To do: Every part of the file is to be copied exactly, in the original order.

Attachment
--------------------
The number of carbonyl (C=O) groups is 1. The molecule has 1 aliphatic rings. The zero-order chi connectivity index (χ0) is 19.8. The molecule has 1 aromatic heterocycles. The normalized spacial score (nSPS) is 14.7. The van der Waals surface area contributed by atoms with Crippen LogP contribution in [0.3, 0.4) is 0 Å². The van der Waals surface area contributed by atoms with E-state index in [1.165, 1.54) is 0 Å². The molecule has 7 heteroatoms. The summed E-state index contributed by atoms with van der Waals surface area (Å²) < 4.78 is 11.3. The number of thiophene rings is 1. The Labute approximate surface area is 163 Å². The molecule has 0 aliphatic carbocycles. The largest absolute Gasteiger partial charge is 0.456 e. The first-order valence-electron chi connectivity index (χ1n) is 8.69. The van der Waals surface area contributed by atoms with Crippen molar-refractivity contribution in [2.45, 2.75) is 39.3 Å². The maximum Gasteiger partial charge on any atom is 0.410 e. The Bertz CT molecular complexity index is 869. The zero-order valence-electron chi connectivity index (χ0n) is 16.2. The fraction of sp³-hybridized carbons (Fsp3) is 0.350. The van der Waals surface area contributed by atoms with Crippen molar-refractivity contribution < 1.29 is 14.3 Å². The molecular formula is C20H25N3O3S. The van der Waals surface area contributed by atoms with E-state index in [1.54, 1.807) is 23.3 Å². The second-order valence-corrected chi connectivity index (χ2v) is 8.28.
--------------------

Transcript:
The number of carbonyl (C=O) groups is 1. The molecule has 1 aliphatic rings. The zero-order chi connectivity index (χ0) is 19.8. The molecule has 1 aromatic heterocycles. The normalized spacial score (nSPS) is 14.7. The van der Waals surface area contributed by atoms with Crippen LogP contribution in [0.3, 0.4) is 0 Å². The van der Waals surface area contributed by atoms with E-state index in [1.165, 1.54) is 0 Å². The molecule has 7 heteroatoms. The summed E-state index contributed by atoms with van der Waals surface area (Å²) < 4.78 is 11.3. The number of thiophene rings is 1. The Labute approximate surface area is 163 Å². The molecule has 0 aliphatic carbocycles. The largest absolute Gasteiger partial charge is 0.456 e. The first-order valence-electron chi connectivity index (χ1n) is 8.69. The van der Waals surface area contributed by atoms with Crippen molar-refractivity contribution in [2.45, 2.75) is 39.3 Å². The maximum Gasteiger partial charge on any atom is 0.410 e. The Bertz CT molecular complexity index is 869. The zero-order valence-electron chi connectivity index (χ0n) is 16.2. The fraction of sp³-hybridized carbons (Fsp3) is 0.350. The van der Waals surface area contributed by atoms with Crippen molar-refractivity contribution < 1.29 is 14.3 Å². The molecular formula is C20H25N3O3S. The van der Waals surface area contributed by atoms with E-state index in [1.54, 1.807) is 23.3 Å². The second-order valence-corrected chi connectivity index (χ2v) is 8.28.